Natural Gas Production and Trade
EIA expects natural gas marketed production to grow by an annual rate of 5.3% in 2014 and 2.1% in 2015. STEO projects that strong increases in the Lower 48 states will offset Gulf of Mexico declines. As of May 2014, the most recent month for which EIA data are available, marketed production was more than 4 Bcf/d greater than it was in May 2013. Rapid natural gas production growth in the Marcellus formation has contributed to low natural gas forward prices in the Northeast, and as a result new infrastructure has been proposed to take gas to other market regions. In June, the eastward-flowing Rockies Express Pipeline (REX) began service on its Seneca Lateral, which will take Marcellus gas westward to the Midwest. REX's parent company, Tallgrass Energy, plans to add bidirectional capability on a significant portion of REX's easternmost segment.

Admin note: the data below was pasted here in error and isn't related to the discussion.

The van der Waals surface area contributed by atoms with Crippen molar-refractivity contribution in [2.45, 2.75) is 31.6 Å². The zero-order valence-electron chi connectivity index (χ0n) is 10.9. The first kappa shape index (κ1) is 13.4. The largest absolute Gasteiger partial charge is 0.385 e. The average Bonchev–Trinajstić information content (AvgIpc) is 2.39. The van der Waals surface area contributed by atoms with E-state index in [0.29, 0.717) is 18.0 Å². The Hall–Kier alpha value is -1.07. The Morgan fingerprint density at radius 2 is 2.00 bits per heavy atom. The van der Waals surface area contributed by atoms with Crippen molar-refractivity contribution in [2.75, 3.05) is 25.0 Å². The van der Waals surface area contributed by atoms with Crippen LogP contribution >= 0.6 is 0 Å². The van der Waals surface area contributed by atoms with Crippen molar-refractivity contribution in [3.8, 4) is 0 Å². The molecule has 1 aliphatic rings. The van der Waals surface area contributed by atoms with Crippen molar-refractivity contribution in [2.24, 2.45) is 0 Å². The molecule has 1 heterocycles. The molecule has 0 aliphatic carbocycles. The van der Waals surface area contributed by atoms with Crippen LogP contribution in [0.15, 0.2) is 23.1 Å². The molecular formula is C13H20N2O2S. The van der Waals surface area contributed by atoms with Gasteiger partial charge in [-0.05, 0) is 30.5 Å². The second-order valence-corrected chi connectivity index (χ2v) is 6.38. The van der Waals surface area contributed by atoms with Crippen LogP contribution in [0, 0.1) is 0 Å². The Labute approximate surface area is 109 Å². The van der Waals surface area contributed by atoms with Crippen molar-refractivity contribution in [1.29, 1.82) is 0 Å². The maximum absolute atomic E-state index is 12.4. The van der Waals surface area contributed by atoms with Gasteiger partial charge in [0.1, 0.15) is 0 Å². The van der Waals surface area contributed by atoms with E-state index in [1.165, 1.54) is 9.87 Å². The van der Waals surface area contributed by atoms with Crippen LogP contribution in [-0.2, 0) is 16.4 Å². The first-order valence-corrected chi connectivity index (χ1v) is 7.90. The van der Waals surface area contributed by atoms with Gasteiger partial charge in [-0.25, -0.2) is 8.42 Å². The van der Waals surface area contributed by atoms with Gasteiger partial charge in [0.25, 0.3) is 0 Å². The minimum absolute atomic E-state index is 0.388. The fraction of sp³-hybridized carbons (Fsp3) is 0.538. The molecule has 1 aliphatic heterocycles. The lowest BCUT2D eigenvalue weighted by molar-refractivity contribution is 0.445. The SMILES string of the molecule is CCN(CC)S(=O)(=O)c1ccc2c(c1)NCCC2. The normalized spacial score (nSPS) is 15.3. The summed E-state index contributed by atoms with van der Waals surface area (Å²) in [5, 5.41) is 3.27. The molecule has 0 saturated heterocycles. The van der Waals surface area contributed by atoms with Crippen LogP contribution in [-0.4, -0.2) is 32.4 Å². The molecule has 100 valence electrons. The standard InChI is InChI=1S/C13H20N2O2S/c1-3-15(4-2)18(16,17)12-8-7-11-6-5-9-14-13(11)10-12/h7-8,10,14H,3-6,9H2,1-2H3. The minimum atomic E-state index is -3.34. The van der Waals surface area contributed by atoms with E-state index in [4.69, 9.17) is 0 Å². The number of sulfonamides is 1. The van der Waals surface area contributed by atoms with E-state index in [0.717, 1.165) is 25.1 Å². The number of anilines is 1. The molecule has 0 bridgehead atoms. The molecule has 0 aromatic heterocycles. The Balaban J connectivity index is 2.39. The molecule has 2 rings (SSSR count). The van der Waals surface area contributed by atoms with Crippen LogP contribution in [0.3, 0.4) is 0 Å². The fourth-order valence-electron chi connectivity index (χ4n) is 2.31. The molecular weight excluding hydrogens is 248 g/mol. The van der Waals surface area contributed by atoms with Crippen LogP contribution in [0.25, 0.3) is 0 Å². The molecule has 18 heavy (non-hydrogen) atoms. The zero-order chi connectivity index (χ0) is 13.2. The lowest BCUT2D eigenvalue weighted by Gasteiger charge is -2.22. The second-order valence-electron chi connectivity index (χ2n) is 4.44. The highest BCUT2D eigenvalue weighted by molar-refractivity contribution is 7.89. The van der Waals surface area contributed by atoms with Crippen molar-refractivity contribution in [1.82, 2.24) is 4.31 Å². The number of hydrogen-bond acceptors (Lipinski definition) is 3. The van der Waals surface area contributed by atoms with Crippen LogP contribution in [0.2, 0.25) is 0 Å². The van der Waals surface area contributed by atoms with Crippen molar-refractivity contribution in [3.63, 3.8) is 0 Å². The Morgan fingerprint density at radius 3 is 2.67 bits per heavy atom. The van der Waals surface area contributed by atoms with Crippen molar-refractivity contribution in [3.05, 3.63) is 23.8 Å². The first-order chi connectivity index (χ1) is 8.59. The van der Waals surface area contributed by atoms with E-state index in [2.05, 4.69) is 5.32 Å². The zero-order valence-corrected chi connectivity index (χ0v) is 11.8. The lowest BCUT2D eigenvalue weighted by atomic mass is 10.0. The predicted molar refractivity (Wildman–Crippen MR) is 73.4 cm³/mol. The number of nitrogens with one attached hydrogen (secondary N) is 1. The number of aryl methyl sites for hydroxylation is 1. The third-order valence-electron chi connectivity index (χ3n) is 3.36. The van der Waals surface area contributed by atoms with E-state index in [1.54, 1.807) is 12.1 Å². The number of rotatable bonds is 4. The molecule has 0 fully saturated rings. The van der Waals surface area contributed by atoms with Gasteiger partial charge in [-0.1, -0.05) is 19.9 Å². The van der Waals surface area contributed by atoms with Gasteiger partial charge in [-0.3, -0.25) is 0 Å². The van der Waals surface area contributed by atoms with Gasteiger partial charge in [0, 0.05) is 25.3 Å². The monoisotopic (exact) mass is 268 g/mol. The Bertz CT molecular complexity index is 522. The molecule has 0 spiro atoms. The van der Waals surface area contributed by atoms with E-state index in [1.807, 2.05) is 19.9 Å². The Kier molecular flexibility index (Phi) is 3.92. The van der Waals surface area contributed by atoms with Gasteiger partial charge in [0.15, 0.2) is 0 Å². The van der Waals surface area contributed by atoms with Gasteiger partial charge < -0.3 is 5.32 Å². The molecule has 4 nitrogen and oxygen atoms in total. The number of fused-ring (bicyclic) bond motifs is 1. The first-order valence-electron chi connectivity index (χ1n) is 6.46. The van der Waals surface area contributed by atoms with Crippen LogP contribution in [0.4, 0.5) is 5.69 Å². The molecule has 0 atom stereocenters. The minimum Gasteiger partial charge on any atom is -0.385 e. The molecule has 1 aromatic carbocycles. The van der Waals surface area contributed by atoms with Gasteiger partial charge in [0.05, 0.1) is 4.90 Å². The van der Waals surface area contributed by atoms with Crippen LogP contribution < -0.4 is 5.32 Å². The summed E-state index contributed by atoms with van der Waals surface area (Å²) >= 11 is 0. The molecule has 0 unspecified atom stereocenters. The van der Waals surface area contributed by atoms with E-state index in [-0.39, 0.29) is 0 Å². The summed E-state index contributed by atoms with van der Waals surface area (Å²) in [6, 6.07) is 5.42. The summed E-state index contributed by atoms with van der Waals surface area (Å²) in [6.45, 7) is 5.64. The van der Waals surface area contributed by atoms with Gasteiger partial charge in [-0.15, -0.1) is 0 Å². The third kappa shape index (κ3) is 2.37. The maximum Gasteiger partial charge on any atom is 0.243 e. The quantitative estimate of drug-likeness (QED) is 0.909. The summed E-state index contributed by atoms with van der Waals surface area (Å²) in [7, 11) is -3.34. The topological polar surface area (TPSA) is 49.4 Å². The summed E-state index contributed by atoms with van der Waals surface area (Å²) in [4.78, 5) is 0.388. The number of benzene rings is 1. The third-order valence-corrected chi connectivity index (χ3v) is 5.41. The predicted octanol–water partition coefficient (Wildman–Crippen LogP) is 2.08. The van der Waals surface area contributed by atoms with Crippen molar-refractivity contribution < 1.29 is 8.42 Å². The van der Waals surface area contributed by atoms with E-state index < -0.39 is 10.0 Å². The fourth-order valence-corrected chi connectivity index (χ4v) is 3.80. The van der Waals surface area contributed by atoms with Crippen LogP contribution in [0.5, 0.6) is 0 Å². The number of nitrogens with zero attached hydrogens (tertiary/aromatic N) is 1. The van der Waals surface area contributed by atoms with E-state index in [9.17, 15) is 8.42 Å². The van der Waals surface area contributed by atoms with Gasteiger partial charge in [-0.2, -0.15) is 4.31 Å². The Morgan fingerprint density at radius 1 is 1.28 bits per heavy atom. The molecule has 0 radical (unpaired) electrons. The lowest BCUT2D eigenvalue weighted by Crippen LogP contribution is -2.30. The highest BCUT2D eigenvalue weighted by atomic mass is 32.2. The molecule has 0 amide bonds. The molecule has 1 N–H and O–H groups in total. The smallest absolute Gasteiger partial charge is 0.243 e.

Growing domestic production is expected to continue to put downward pressure on natural gas imports from Canada, and increase exports to Mexico. As a result, EIA projects net imports to decline to 3.3 Bcf/d in 2014 and to 2.6 Bcf/d in 2015. Liquefied natural gas (LNG) imports have fallen over the past several years because higher prices in Europe and Asia are more attractive to sellers than the relatively low prices in the United States. Several companies are planning to build liquefaction capacity to export LNG from the United States. Cheniere Energy's Sabine Pass facility is expected to be the first to liquefy natural gas produced in the Lower 48 states for export. It is scheduled to come online in stages beginning in late 2015.